Balance disorders constitute a major Public Health concern, especially for older persons, an increasing segment of the U.S. general population. For example, Balance disorders are causally related to the some 200,000 hip fractures that occur annually in Americans over the age of 65. The objectives of the Balance Component are to obtain accurate prevalence data on balance problems among a sample of U.S. adults, to examine the relationship between balance problems and specific covariates such as certain medical conditions and indicators of health status, and to help characterize normal and disordered balance and spatial perception.
The NHANES 2001–2002 Balance Component consisted of two parts:
1. A pre-exam screening questionnaire: This is a series of questions to identify conditions which would constitute either practical or safety exclusions to performing Balance testing. Please note that more extensive survey questions relating to balance problems are contained in the BAQ section of the NHANES household survey questionnaire.
2. Balance Testing: This part consisted of a modified Romberg Test of Standing Balance on Firm and Complaint Support Surfaces (Weber, 1993).
The 2001–2001 Balance Component tested a full sample of U.S. adults ages 40+ years. Subjects were excluded from the Balance testing protocol if at the time of the exam, they felt unable to standon their own, were then currently having dizziness sufficient to cause unsteadiness, weighed over 275 lbs., had a waist circumference either too small or too large to accommodate proper fitting of any standard-sized safety gait belt, if they needed a leg brace in order to stand unassisted, or had an amputation of their feet or legs. In addition subjects who were totally blind or visually impaired sufficiently to require assistance in finding the exam room were disqualified.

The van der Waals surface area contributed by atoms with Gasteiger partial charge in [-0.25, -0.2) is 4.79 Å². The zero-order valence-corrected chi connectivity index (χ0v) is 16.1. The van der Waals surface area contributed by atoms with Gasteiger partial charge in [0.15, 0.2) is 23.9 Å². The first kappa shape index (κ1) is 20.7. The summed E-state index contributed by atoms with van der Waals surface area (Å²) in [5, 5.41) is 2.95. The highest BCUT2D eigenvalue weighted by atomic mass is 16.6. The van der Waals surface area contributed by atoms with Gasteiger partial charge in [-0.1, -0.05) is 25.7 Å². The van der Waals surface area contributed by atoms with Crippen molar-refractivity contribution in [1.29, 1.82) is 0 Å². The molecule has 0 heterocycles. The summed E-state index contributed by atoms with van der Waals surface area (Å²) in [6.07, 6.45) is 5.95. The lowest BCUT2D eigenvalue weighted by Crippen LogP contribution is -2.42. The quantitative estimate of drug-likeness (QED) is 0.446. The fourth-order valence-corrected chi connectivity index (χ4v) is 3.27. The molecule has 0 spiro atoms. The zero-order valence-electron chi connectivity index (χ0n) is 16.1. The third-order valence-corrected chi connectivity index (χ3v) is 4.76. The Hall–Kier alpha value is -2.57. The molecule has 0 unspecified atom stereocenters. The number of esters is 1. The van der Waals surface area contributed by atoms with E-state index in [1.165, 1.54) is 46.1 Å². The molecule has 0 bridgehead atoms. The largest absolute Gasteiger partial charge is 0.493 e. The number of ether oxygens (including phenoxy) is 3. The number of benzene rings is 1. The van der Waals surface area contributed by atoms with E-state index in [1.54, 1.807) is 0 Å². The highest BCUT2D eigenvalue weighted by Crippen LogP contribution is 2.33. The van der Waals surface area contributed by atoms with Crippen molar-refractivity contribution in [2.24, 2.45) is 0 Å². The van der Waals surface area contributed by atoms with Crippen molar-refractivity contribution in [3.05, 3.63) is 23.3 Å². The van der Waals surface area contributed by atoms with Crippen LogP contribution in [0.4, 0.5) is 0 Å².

Protocol and Procedure
The Romberg Test of Standing Balance on Firm and Compliant Support Surfaces examines the ability of the examinee to stand unassisted under four test conditions, ordered in increasing level of difficulty. In TestCondition 1, the subject stands making use of all the sensory inputs that contribute to balance— the central vestibular system, vision, and proprioception (leg muscle position sense). Test Condition 2 tests balance when only vestibular and proprioceptive information is available (the subject closes the eyes to eliminate visual input). In Test Condition 3, the subject must maintain balance on a foam-padded surface, which reduces the proprioceptive input, leaving only visual and vestibular cues. Finally, in Test Condition 4 (also using a foam pad) the eyes are again closed (visual input is removed) and the subject's ability to maintain balance is tested using only the vestibular system.
All Balance Testing was scored on a pass/fail basis, with Test Conditions 1 and 2 conducted for a total of 15 seconds, and Test Conditions 3 & 4 conducted for 30 seconds each. Test failure was defined as 1) a subject needing to open the eyes in an eyes-closed Test Condition (#2 or #4), 2) the subject moved the arms or feet in order to achieve stability, or 3) the subject began to fall or required MEC Technician intervention to maintain balance.